In our last post, we talked about forgiveness and why it’s so important to make it a regular part of your relationship, both with your partner and with the other important people in your life.
But we know that forgiveness is easier said than done.
For a lot of us, what gets in the way of forgiveness are the assumptions and misconceptions we have about what forgiveness actually looks like and how to go about practicing it. We understandably can’t reconcile ourselves to our misinformed, misunderstood version of “forgiveness,” and that makes doing the thing that sounds nice, in theory, very hard in reality.
It’s helpful to start with what forgiveness IS.
Forgiveness is the ability to let go and free yourself from the burden of holding onto bitterness.
It’s like the rope in a game of tug of war: It takes two people for the war to continue. If you lay down your side and let go, what happens to the other person? They fall away. The battle is over.
Forgiveness looks like replacing expectations and harsh boundaries with hope and grace. It means accepting that we all make mistakes and that there is room to change and grow.
When you and your partner have the kind of relationship where you’re working to repair big and small offenses, asking for or giving forgiveness is an essential piece of that work. And often, that practice of forgiveness becomes second-nature, especially if you’re turning toward your partner and committing to being better day after day.
Forgiveness is NOT:
- An excuse for the other person to keep hurting you
- Ignoring something or moving on like it never happened
- Saying or accepting, “I’m SORRY” without sincerity
- The end of the repair
And while we may have been taught to “forgive and forget,” quite frankly, that’s bogus. And unrealistic. Forgiveness doesn’t mean forgetting the ways in which you’ve been wronged — or making excuses for the one who hurt you.
Greater Good Magazine, from Berkeley University, says this about the matter: “Forgiveness does not mean forgetting, nor does it mean condoning or excusing offenses. Though forgiveness can help repair a damaged relationship, it doesn’t obligate you to reconcile with the person who harmed you, or release them from legal accountability.
“Instead, forgiveness brings the forgiver peace of mind and frees him or her from corrosive anger.”
You don’t even have to air your grievances with the person who has harmed you if doing so feels unsafe for any reason. If that’s the case, don’t let that stop you from letting go. You don’t have to allow the roots of hatred and bitterness to grow and destroy your life.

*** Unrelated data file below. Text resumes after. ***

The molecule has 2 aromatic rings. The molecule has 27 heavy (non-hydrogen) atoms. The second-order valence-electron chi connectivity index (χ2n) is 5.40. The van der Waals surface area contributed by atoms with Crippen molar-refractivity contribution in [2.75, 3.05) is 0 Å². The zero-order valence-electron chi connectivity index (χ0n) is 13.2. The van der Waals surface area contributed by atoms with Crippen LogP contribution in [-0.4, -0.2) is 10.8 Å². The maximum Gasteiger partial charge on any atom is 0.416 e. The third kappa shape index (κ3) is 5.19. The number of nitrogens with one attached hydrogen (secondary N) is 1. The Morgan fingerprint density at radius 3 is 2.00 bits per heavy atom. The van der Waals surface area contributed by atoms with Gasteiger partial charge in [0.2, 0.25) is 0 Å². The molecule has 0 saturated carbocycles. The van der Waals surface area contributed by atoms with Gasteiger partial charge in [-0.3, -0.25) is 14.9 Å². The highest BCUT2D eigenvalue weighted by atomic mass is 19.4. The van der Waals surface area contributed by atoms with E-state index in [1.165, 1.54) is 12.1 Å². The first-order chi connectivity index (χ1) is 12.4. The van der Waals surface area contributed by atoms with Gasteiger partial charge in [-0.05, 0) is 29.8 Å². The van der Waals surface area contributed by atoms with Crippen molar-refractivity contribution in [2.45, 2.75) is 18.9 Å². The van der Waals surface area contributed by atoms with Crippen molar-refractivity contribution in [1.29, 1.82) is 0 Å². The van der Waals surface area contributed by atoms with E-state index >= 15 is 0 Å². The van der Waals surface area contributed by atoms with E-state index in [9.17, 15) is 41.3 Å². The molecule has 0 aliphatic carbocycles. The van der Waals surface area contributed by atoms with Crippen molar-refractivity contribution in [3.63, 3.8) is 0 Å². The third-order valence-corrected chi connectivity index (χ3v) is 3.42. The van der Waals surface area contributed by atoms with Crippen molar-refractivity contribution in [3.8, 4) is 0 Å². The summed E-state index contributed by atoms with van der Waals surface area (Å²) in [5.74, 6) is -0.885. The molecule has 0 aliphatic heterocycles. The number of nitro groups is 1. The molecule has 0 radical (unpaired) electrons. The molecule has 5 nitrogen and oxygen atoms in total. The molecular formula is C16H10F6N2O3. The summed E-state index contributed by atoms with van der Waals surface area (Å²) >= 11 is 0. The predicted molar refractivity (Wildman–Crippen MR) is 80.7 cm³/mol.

Even if it feels impossible to forgive, remember, forgiveness can be a gift you give yourself. It can be as much for you as it is for the other person. And often, it’s solely for your own freedom because forgiveness is essential to your health and wellbeing.
Whenever and however you can, let go, and move forward.
My husband, Eric, and I recently had a “lightbulb moment” when I got to practice a bit of forgiveness toward him, even though I felt like I’d been given the short shrift.
For what seems like months, I’ve had a terrible time sleeping on our mattress; it makes my back hurt terribly! I explained this to Eric, but he was hesitant to go out and buy a new mattress right away because that’s not a small investment, and Eric is super financially responsible.
So a couple months ago, I finally decided that I’d sleep in our guest room. The mattress there is so much kinder to my back! And it made a huge difference in my quality of sleep. But all the while, I felt bummed because really, I’d rather be in bed with Eric snuggling and sharing that space with him.
Months into the ordeal, Eric finally gave in and admitted that maybe buying a new mattress was the right move. I was so frustrated! Yes, I was glad that mattress shopping was on the horizon, but I was frustrated, darn it! It felt so unjust! If we were going to just end up buying a new mattress after all, why did we have to sleep apart for months on end? Why did it have to wait this long?!?!
I could have sat with my bitterness and frustration about the matter, judging Eric for what I saw as his mistake. But I didn’t. I let him know how I felt, forgave him, and moved on.
It might seem like a little thing to offer forgiveness for, but believe me, the small acts of forgiveness and grace add up! And your partner will reciprocate them when you unavoidably mess up (you’re both human, after all).
There’s no one perfect, tidy map to forgiveness. It can be messy and challenging and a lot of work (at least at first). But getting in the habit of forgiving one another will help you and your partner develop a closeness and a trust that can’t be beat.
Give it a try. It’s so much better than the alternative!